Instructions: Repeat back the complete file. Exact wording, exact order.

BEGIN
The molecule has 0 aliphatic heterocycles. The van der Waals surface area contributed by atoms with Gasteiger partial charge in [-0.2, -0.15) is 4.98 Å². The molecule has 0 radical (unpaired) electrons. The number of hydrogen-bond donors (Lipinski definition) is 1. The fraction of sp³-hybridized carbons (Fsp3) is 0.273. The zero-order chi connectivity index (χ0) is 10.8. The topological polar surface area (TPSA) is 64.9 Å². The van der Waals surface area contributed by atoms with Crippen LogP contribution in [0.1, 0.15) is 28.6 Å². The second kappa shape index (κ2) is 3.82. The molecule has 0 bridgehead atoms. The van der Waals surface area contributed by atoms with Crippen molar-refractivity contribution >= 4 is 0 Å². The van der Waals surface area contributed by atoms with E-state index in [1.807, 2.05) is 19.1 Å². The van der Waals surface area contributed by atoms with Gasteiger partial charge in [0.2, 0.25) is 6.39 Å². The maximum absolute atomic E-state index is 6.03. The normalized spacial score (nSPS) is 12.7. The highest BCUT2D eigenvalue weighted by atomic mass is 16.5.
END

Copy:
The molecule has 0 aliphatic heterocycles. The van der Waals surface area contributed by atoms with Gasteiger partial charge in [-0.2, -0.15) is 4.98 Å². The molecule has 0 radical (unpaired) electrons. The number of hydrogen-bond donors (Lipinski definition) is 1. The fraction of sp³-hybridized carbons (Fsp3) is 0.273. The zero-order chi connectivity index (χ0) is 10.8. The topological polar surface area (TPSA) is 64.9 Å². The van der Waals surface area contributed by atoms with Crippen LogP contribution in [0.1, 0.15) is 28.6 Å². The second kappa shape index (κ2) is 3.82. The molecule has 0 bridgehead atoms. The van der Waals surface area contributed by atoms with Crippen molar-refractivity contribution >= 4 is 0 Å². The van der Waals surface area contributed by atoms with E-state index in [1.807, 2.05) is 19.1 Å². The van der Waals surface area contributed by atoms with Gasteiger partial charge in [0.2, 0.25) is 6.39 Å². The maximum absolute atomic E-state index is 6.03. The normalized spacial score (nSPS) is 12.7. The highest BCUT2D eigenvalue weighted by atomic mass is 16.5.